523 Zenbakia 2010-03-05 / 2010-03-12

Elkarrizketa

Bernardo Atxaga. Writer: Basque people will be united by the basque language

VELEZ DE MENDIZABAL AZKARRAGA, Josemari

BELAXE. ITZULPEN ZERBITZUA

How many attempts, how much effort has been made over the last few years to move the world of Basque literature along the road to standardisation! Basque has demonstrated that it is capable of finding its place in universal literature. Basque literature is built on sturdy foundations and Bernardo Atxaga is the clearest example of this steadiness. He’s been writing for forty years...

Are old illusions destroyed in sidereal space?

Sidereal space is a great place. I like that type of sleep walking. Even in real life, I also need to fly and I’ll tell you what, you don’t lose your illusions... Sluckily. Maybe you lose the chimeras, illusions that are out of proportion, but the thrill of writing does not go away.

You have always defined literature by its value to boost humanity.

I’m not very post-modern really. I will always plump for the essential relationship between ethics and aesthetics and I believe that literature has to be in contact with people’s problems. If not, it becomes an empty decoration.

I know that you are fed up with the “euskal hiria” concept...

Look, when I first thought of euskal hiria, it was a kind of utopia, a moral and political utopia, also related to Classical Greece...

...That wasn’t what I was asking, I wanted to relate it to the "emigration place"...

Ah! Yes... We’re changing a lot sociologically, so we really need an appropriate framework for ideas to emerge. Existing organisation models leave a lot to be desired...

You went from admiring Kafka’s beetle to shouting “The hedgehog (Basque) has awoken!” How’s the little creature doing?

The hedgehog... well it could be better really. We’d be better off if we weren’t so Catholic. Protestants are much clearer and when they preach about charity... they always keep their word. Catholics can do the theory but not manage the practice. The thing is that we are flying a plane with the Basque language and there’s an abyss looming below...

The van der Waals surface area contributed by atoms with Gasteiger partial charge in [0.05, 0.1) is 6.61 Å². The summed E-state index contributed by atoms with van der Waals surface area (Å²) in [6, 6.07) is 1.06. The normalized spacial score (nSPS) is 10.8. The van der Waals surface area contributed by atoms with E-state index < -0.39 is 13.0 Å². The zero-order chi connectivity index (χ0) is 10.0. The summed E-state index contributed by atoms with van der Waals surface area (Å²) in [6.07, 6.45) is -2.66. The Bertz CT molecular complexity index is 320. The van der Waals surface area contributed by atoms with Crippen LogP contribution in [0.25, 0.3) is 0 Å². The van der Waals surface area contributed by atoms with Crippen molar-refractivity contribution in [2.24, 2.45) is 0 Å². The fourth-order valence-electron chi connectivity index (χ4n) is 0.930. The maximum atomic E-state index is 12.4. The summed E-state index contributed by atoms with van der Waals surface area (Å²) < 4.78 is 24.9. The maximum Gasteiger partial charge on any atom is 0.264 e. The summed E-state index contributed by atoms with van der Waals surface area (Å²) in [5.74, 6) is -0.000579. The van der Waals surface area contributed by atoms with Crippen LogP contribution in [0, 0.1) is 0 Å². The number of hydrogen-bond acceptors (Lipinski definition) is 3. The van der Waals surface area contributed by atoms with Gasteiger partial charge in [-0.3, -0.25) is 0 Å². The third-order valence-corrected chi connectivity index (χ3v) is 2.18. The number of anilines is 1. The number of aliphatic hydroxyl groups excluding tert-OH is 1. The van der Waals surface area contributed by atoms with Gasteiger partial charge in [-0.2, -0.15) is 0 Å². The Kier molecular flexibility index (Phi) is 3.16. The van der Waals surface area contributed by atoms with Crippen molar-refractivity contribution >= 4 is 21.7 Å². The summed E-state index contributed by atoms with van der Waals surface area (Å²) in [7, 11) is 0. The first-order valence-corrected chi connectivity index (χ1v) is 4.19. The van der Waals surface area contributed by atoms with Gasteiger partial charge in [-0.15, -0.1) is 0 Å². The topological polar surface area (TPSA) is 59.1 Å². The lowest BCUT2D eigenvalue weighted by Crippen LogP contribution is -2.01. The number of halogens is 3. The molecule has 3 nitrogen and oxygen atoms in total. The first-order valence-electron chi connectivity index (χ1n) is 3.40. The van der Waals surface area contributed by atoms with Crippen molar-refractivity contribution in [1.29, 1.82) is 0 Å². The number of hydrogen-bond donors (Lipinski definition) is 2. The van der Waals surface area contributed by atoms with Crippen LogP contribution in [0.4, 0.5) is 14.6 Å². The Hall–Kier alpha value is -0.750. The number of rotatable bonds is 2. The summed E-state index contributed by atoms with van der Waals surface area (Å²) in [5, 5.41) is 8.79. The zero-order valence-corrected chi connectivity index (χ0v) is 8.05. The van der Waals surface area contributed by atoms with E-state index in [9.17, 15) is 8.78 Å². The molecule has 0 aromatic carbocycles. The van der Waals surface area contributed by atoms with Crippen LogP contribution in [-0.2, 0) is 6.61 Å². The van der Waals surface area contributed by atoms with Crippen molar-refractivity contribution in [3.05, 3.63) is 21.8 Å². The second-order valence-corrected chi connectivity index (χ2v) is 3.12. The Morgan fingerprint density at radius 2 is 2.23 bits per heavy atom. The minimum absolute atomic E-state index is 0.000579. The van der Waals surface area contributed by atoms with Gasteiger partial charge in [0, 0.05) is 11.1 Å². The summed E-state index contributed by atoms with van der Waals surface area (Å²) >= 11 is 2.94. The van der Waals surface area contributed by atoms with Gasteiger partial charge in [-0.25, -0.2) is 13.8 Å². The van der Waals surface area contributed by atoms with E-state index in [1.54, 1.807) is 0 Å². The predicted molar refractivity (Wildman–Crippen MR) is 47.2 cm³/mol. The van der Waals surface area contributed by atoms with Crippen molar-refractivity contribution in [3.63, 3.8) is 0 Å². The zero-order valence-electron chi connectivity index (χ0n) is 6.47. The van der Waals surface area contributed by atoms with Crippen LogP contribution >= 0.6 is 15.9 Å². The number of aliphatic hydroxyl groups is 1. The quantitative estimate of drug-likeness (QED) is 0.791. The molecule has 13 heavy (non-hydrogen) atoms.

You once took Kant’s bird as an example. As Basque speakers, we always have to be proactive when flying against difficulties, so we don’t fall to the ground, so we don’t get hit...

Kant is optimistic because the bird couldn’t fly if there was no air... it’d fall into nothing. You have to always seize your desires, your desire for action. Of course from time to time you feel like chucking it all away... but at least until now I have been strong enough to not give up.

Language is history, and literature can manage to be a utopia, because literature —to use your own words— “transfigures” reality...

Literature is a language utopia. When we are reading, we always come from somewhere and we always relate literature to our own experience. I could give you the example, because I’ve got it to hand, of Pedro Mari Otaño and the farmhouse he describes. For me, this farmhouse has a special aura. Literature creates this time and again with places and people. Of course there are other types of literature that try to break this aura... but literature related to nature reminds me of texts with a good aura. The more literary texts I take in, the more nature seems to be transfigured...

You have also written, from a surrealist’s point of view, that there was a confrontation between the impossible scenario of Basque society in 1968 and the repression. What’s your opinion after 40 years?

Everything’s is divided in politics. The political scene seems like fabric coming undone to me. When something comes undone, there’s no life left in it and you just have to stick this fabric on a Midsummer’s Eve bonfire. I hope that the change is biological, and that it is brought about by the new generations. I don’t think that we are so wrong in society, regarding what we could call culture or education.

Once you said that we crossed two gazes: the creative, inventive and poetic gaze that takes us Basque people to a higher level; and the gaze that takes us to a lower level. The two of them avoid coming together...

They will be united... by means of the language, luckily! The fascists saw clearly that you can’t shilly-shally in language issues... Let’s eliminate the language... like the French did. When you learn a language, even if you’re not very good at speaking it, something is built inside you... I believe that language will bring the same longitude. Bernardo Atxaga (Asteasu, Gipuzkoa, 1951) This is the pseudonym used by Joseba Irazu Garmendia. He has a degree in Economic Sciences from the University of Bilbao. In 1972 he published his first poems in the Basque language in a short anthology; 1976 saw his first novel “De la cuidad”; and in 1978 he released his poetry book ‘Etiopía’. The exquisite way he handles his inner world has turned Bernardo Atxaga into an excellent and inescapable reference for the expressivity and sturdiness of Basque as a cult language. The splendid transparency of his style, the moving simplicity of his arguments and the eloquent consideration of his images make Bernardo Atxaga one of the most deep and original creators on the Hispanic literary scene. (Information taken from the Bernardo Atxaga website) See his biography